(Reuters) - Iran’s parliament strongly endorsed President Hassan Rouhani’s diplomatic bid to dispel mistrust at the United Nations last week during a visit which ended with an historic phone call with President Barack Obama, Iranian media said.
The backing from the assembly, controlled by political factions deeply loyal to Supreme leader Ayatollah Ali Khamenei, is a further sign that Rouhani has the support of the Iranian establishment, though there are some rumblings from hardliners.
Khamenei, the most powerful figure in Iran, has yet to publicly comment on Rouhani’s trip.
Rouhani briefed parliamentarians on his trip, including discussions on Iran’s nuclear dispute with the West and regional relations, the student news agency ISNA said late on Tuesday.
A group of 230 parliamentarians, out of the total of 290, signed a statement expressing their support of Rouhani for presenting the image of a “powerful and peace-seeking Iran which seeks talks and interaction for the settlement of regional and international issues”, Fars news agency said.
While Rouhani’s visit to New York has boosted hopes of a diplomatic breakthrough in talks to resolve the 10-year-old dispute over Iran’s nuclear program, Israeli Prime Minister Benjamin Netanyahu dismissed it on Tuesday as a ruse concocted by a “wolf in sheep’s clothing”.
The United States, Israel and other countries accuse Iran of using its nuclear program as a veil for efforts to try to develop the capability to produce weapons. Iran says the program is for peaceful energy purposes only.
Iranian Foreign Minister Mohammad Javad Zarif said Netanyahu and “the Zionist lobby” were trying to hinder negotiations.
“We will not let Netanyahu determine the future of our talks,” Zarif wrote on his Facebook page.
The next round of nuclear talks between Iran and six world powers is set to take place in Geneva in two weeks.
Rouhani told the U.N. General Assembly last week that Iran was willing to engage immediately in “time-bound” talks on the nuclear issue.
Inside Iran, even as conservatives fall in line behind Rouhani who secured a landslide election win in June with promises of moderation in foreign policy, there were signs that some feared the president was going too fast, too soon.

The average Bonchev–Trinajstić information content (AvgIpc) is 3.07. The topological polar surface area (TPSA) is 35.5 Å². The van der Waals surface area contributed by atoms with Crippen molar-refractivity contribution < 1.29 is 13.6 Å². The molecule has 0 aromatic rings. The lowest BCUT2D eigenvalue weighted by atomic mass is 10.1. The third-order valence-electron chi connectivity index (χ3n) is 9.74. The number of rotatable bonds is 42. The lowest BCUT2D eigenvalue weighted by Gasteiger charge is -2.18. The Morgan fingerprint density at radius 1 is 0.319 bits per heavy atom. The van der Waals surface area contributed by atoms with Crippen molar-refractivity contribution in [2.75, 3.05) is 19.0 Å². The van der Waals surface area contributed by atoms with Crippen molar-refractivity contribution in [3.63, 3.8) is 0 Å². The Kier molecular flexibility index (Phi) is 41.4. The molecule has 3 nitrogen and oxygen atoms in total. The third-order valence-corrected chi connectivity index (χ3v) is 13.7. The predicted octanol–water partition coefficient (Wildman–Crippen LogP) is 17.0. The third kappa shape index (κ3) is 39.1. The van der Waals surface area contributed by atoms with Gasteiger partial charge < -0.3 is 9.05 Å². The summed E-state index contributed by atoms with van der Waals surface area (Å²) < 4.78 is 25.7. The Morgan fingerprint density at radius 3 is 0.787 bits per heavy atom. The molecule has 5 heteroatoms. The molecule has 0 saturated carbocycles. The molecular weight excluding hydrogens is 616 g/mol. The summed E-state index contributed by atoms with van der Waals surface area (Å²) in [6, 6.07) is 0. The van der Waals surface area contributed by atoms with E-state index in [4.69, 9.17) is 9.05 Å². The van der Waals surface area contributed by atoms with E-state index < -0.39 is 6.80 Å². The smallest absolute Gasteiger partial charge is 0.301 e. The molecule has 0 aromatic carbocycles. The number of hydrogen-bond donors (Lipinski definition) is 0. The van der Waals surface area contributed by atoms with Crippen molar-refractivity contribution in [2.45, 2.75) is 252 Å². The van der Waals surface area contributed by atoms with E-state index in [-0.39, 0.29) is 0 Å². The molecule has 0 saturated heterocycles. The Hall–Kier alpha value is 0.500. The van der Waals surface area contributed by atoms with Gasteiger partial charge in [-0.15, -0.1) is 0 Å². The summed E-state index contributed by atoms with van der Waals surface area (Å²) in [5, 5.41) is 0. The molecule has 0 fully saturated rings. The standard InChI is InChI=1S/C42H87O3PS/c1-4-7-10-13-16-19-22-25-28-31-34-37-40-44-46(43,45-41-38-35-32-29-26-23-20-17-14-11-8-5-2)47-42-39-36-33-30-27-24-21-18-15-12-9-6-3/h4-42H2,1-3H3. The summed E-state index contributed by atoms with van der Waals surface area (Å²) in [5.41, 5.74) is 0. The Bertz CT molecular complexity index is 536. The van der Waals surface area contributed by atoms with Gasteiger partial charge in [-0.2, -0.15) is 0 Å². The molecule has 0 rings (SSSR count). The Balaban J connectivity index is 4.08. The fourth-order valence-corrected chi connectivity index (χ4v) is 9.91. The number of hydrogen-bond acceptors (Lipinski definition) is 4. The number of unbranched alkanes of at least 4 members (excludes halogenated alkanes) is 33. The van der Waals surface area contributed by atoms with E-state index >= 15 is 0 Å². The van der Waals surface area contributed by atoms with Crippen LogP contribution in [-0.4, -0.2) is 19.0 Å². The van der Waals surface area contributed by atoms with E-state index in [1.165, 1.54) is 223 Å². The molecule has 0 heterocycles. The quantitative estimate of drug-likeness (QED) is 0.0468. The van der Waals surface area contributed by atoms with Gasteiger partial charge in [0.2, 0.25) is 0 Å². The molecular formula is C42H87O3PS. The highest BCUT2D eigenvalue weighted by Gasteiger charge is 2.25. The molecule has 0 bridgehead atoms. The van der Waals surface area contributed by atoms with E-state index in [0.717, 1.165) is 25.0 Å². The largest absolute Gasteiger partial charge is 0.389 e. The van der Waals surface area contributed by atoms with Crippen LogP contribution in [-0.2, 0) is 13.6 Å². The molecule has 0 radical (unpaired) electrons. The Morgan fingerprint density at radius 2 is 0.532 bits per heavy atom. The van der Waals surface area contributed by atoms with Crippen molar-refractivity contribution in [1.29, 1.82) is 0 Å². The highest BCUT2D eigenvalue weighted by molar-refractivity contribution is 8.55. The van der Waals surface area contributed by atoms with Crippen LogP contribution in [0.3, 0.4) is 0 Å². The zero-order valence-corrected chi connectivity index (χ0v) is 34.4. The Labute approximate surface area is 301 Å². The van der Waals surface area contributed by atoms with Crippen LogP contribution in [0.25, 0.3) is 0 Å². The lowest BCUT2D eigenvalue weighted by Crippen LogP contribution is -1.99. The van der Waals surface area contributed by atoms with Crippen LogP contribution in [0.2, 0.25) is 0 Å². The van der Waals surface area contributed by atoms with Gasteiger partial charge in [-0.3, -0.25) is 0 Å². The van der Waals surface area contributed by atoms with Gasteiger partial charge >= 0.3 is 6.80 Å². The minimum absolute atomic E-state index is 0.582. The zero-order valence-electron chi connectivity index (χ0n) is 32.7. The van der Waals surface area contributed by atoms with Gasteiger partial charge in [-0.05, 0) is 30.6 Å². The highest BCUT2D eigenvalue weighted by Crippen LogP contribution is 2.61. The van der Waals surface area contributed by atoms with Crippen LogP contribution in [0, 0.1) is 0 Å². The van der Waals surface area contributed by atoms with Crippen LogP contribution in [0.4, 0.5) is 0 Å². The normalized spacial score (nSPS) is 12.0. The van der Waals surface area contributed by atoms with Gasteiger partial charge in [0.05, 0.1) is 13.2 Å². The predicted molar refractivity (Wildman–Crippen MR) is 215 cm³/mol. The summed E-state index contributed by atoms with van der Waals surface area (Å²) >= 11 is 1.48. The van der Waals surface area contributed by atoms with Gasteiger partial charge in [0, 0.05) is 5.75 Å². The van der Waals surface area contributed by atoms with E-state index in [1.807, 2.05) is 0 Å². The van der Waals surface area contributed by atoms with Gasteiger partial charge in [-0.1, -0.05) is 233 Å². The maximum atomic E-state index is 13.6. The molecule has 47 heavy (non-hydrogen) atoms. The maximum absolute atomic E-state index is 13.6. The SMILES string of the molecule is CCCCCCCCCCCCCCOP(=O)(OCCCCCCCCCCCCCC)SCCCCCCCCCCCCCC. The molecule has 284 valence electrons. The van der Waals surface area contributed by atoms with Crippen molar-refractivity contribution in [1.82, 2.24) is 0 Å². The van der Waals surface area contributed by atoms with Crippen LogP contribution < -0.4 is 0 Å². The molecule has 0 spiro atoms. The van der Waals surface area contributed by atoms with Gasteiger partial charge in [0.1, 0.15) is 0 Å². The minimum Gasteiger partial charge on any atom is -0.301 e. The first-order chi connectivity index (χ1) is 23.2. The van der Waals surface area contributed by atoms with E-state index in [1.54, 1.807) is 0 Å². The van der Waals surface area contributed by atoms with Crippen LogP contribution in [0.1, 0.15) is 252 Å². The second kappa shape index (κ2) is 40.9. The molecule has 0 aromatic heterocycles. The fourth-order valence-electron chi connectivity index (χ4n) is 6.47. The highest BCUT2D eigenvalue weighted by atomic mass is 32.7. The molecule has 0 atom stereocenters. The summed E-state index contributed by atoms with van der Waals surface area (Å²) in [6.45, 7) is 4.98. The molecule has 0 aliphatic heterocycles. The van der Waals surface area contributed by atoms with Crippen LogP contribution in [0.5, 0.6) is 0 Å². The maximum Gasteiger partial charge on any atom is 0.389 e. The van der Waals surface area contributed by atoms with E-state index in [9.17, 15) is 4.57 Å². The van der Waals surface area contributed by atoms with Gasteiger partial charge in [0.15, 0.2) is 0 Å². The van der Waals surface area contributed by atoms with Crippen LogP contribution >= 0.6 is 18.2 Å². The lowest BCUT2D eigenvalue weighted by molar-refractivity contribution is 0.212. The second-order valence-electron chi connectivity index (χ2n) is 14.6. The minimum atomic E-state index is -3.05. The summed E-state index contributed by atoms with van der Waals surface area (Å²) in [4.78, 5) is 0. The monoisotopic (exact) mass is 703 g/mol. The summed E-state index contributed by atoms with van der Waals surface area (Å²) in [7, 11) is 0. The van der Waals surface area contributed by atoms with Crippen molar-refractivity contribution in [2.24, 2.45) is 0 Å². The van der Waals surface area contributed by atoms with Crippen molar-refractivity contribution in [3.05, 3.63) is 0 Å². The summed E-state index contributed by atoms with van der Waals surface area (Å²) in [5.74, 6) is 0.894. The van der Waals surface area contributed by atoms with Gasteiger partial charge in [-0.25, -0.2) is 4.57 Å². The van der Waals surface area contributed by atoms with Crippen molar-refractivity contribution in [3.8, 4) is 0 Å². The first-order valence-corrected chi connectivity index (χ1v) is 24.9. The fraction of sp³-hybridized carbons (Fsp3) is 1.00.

Parliamentary speaker Ali Larijani praised Rouhani’s address to the U.N. General Assembly, ISNA said. But Larijani, a champion of the conservative establishment, made no specific mention of Rouhani’s phone call with Obama.
The head of the powerful Revolutionary Guards said on Monday the call had been premature, a signal of unease and the possible beginning of resistance to the relative moderate Rouhani from Iranian hardliners.
The Guards chief and other hardliners have argued the United States must now take concrete steps such as easing the stringent sanctions that have driven inflation above 40 percent and led to a sharp fall in the value of the Iranian rial.
“Either America takes a big step by breaking up sanctions, and that is the result of the success of the heroic flexibility of the supreme leader, or it continues with its unreasonable and illogical claims which will make apparent American lies,” Fars quoted hardline member of parliament Alireza Zakani as saying.
Others have presented Obama’s statement that the United States was not seeking ’regime change’ in Iran as a sign of the strength of the Islamic Republic.
“They have understood this truth that the Islamic Republic is unbreakable and it is better to accept interaction based on appropriate and just rules, instead of confrontation,” Fars quoted deputy Revolutionary Guards commander Hossein Salami as saying.
(Reporting by Marcus George; Writing by Jon Hemming; Editing by Giles Elgood)